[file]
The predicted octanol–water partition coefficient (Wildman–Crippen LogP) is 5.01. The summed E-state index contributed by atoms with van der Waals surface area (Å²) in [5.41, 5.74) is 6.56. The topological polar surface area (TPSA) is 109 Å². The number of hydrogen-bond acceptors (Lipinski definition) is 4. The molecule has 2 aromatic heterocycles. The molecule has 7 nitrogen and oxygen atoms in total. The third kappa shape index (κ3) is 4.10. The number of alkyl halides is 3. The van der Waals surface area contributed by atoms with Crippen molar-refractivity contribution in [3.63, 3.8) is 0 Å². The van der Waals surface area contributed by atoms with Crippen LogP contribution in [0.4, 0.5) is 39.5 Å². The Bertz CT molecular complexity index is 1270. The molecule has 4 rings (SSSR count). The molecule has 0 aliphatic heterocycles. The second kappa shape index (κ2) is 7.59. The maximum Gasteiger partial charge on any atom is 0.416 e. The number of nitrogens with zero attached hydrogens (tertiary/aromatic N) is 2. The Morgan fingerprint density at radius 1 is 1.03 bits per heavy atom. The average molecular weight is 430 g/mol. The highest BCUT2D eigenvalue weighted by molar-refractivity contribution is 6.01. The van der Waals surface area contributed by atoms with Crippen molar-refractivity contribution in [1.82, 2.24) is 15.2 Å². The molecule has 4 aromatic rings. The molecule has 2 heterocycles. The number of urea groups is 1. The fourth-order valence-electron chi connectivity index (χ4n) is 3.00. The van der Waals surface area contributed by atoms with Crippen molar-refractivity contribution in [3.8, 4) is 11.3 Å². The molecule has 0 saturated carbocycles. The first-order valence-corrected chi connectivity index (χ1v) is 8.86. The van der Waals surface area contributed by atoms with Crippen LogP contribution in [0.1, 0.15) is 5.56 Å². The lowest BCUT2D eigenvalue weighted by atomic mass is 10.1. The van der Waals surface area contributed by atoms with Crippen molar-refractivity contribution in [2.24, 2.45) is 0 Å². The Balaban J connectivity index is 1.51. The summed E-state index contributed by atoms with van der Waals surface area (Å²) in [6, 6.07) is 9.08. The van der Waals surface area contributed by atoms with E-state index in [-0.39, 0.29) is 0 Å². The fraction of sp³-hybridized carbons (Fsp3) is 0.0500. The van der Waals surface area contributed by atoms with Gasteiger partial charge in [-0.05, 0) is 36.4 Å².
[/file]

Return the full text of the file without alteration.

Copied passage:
The predicted octanol–water partition coefficient (Wildman–Crippen LogP) is 5.01. The summed E-state index contributed by atoms with van der Waals surface area (Å²) in [5.41, 5.74) is 6.56. The topological polar surface area (TPSA) is 109 Å². The number of hydrogen-bond acceptors (Lipinski definition) is 4. The molecule has 2 aromatic heterocycles. The molecule has 7 nitrogen and oxygen atoms in total. The third kappa shape index (κ3) is 4.10. The number of alkyl halides is 3. The van der Waals surface area contributed by atoms with Crippen molar-refractivity contribution in [3.63, 3.8) is 0 Å². The van der Waals surface area contributed by atoms with Crippen LogP contribution in [0.4, 0.5) is 39.5 Å². The Bertz CT molecular complexity index is 1270. The molecule has 4 rings (SSSR count). The molecule has 0 aliphatic heterocycles. The second kappa shape index (κ2) is 7.59. The maximum Gasteiger partial charge on any atom is 0.416 e. The number of nitrogens with zero attached hydrogens (tertiary/aromatic N) is 2. The Morgan fingerprint density at radius 1 is 1.03 bits per heavy atom. The average molecular weight is 430 g/mol. The highest BCUT2D eigenvalue weighted by molar-refractivity contribution is 6.01. The van der Waals surface area contributed by atoms with Crippen molar-refractivity contribution in [1.82, 2.24) is 15.2 Å². The molecule has 4 aromatic rings. The molecule has 2 heterocycles. The number of urea groups is 1. The fourth-order valence-electron chi connectivity index (χ4n) is 3.00. The van der Waals surface area contributed by atoms with Crippen molar-refractivity contribution in [3.8, 4) is 11.3 Å². The molecule has 0 saturated carbocycles. The first-order valence-corrected chi connectivity index (χ1v) is 8.86. The van der Waals surface area contributed by atoms with Crippen LogP contribution in [0.1, 0.15) is 5.56 Å². The lowest BCUT2D eigenvalue weighted by atomic mass is 10.1. The van der Waals surface area contributed by atoms with Crippen molar-refractivity contribution in [2.24, 2.45) is 0 Å². The Balaban J connectivity index is 1.51. The summed E-state index contributed by atoms with van der Waals surface area (Å²) in [6, 6.07) is 9.08. The van der Waals surface area contributed by atoms with E-state index in [-0.39, 0.29) is 0 Å². The fraction of sp³-hybridized carbons (Fsp3) is 0.0500. The van der Waals surface area contributed by atoms with Gasteiger partial charge in [-0.05, 0) is 36.4 Å².